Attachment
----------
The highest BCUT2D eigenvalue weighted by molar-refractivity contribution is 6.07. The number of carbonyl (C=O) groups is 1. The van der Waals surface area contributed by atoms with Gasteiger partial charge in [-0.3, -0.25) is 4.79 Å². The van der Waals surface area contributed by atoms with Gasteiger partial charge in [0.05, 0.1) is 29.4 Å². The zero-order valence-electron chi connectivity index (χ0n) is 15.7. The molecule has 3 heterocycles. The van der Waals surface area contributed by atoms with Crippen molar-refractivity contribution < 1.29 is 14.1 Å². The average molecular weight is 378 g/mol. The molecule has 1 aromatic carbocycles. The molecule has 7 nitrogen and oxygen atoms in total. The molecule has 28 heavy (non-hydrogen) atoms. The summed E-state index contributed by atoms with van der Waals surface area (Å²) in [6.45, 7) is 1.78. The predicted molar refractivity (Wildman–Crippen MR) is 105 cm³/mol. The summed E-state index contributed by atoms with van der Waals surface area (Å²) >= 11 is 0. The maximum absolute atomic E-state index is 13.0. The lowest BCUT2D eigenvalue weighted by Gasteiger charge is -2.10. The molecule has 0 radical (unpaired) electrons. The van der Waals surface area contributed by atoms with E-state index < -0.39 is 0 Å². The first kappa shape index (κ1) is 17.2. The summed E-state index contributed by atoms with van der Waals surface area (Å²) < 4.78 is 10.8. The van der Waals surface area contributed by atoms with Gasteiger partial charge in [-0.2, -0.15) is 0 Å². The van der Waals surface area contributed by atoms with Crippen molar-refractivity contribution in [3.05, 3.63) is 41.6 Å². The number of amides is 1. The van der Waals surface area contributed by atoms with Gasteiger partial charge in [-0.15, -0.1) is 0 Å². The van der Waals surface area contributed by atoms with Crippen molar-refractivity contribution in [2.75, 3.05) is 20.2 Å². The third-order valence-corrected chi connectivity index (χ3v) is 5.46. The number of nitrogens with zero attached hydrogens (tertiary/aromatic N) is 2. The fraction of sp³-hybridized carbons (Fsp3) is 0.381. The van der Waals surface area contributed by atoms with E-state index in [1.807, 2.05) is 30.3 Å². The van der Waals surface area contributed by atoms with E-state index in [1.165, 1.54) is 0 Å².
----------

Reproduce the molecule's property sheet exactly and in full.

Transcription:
The highest BCUT2D eigenvalue weighted by molar-refractivity contribution is 6.07. The number of carbonyl (C=O) groups is 1. The van der Waals surface area contributed by atoms with Gasteiger partial charge in [-0.3, -0.25) is 4.79 Å². The van der Waals surface area contributed by atoms with Gasteiger partial charge in [0.05, 0.1) is 29.4 Å². The zero-order valence-electron chi connectivity index (χ0n) is 15.7. The molecule has 3 heterocycles. The van der Waals surface area contributed by atoms with Crippen molar-refractivity contribution < 1.29 is 14.1 Å². The average molecular weight is 378 g/mol. The molecule has 1 aromatic carbocycles. The molecule has 7 nitrogen and oxygen atoms in total. The molecule has 28 heavy (non-hydrogen) atoms. The summed E-state index contributed by atoms with van der Waals surface area (Å²) in [6.45, 7) is 1.78. The predicted molar refractivity (Wildman–Crippen MR) is 105 cm³/mol. The summed E-state index contributed by atoms with van der Waals surface area (Å²) >= 11 is 0. The maximum absolute atomic E-state index is 13.0. The lowest BCUT2D eigenvalue weighted by Gasteiger charge is -2.10. The molecule has 0 radical (unpaired) electrons. The van der Waals surface area contributed by atoms with E-state index < -0.39 is 0 Å². The first kappa shape index (κ1) is 17.2. The summed E-state index contributed by atoms with van der Waals surface area (Å²) < 4.78 is 10.8. The van der Waals surface area contributed by atoms with Gasteiger partial charge in [-0.2, -0.15) is 0 Å². The van der Waals surface area contributed by atoms with Crippen molar-refractivity contribution in [3.05, 3.63) is 41.6 Å². The number of amides is 1. The van der Waals surface area contributed by atoms with Gasteiger partial charge in [-0.15, -0.1) is 0 Å². The van der Waals surface area contributed by atoms with Crippen molar-refractivity contribution in [2.75, 3.05) is 20.2 Å². The third-order valence-corrected chi connectivity index (χ3v) is 5.46. The number of nitrogens with zero attached hydrogens (tertiary/aromatic N) is 2. The fraction of sp³-hybridized carbons (Fsp3) is 0.381. The van der Waals surface area contributed by atoms with E-state index in [1.807, 2.05) is 30.3 Å². The van der Waals surface area contributed by atoms with E-state index in [1.165, 1.54) is 0 Å².